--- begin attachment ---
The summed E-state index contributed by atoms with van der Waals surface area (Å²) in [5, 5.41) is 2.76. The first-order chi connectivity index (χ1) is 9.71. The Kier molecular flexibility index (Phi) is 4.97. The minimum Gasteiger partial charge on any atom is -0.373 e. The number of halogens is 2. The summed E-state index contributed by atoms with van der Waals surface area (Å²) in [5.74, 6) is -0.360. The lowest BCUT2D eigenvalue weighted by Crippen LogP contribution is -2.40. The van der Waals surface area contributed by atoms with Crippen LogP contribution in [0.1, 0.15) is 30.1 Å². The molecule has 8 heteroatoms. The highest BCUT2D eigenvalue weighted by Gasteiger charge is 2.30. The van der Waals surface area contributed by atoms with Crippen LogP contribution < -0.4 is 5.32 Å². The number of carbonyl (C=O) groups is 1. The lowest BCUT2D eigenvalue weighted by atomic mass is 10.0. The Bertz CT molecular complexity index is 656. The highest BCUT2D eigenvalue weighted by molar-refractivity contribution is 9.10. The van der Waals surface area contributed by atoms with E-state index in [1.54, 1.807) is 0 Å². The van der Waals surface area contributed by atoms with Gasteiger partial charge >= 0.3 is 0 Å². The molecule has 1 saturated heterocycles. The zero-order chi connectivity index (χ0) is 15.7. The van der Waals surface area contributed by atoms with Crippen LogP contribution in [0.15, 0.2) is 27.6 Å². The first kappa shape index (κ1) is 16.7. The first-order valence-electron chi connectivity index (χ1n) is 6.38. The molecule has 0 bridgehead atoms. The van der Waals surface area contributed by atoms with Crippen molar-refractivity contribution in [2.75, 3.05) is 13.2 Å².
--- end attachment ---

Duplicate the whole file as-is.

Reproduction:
The summed E-state index contributed by atoms with van der Waals surface area (Å²) in [5, 5.41) is 2.76. The first-order chi connectivity index (χ1) is 9.71. The Kier molecular flexibility index (Phi) is 4.97. The minimum Gasteiger partial charge on any atom is -0.373 e. The number of halogens is 2. The summed E-state index contributed by atoms with van der Waals surface area (Å²) in [5.74, 6) is -0.360. The lowest BCUT2D eigenvalue weighted by Crippen LogP contribution is -2.40. The van der Waals surface area contributed by atoms with Crippen LogP contribution in [0.1, 0.15) is 30.1 Å². The molecule has 8 heteroatoms. The highest BCUT2D eigenvalue weighted by Gasteiger charge is 2.30. The van der Waals surface area contributed by atoms with Crippen LogP contribution < -0.4 is 5.32 Å². The number of carbonyl (C=O) groups is 1. The lowest BCUT2D eigenvalue weighted by atomic mass is 10.0. The Bertz CT molecular complexity index is 656. The highest BCUT2D eigenvalue weighted by molar-refractivity contribution is 9.10. The van der Waals surface area contributed by atoms with E-state index in [1.54, 1.807) is 0 Å². The van der Waals surface area contributed by atoms with Gasteiger partial charge >= 0.3 is 0 Å². The molecule has 1 saturated heterocycles. The zero-order chi connectivity index (χ0) is 15.7. The van der Waals surface area contributed by atoms with Crippen LogP contribution in [0.15, 0.2) is 27.6 Å². The first kappa shape index (κ1) is 16.7. The first-order valence-electron chi connectivity index (χ1n) is 6.38. The molecule has 0 bridgehead atoms. The van der Waals surface area contributed by atoms with Crippen molar-refractivity contribution in [2.75, 3.05) is 13.2 Å².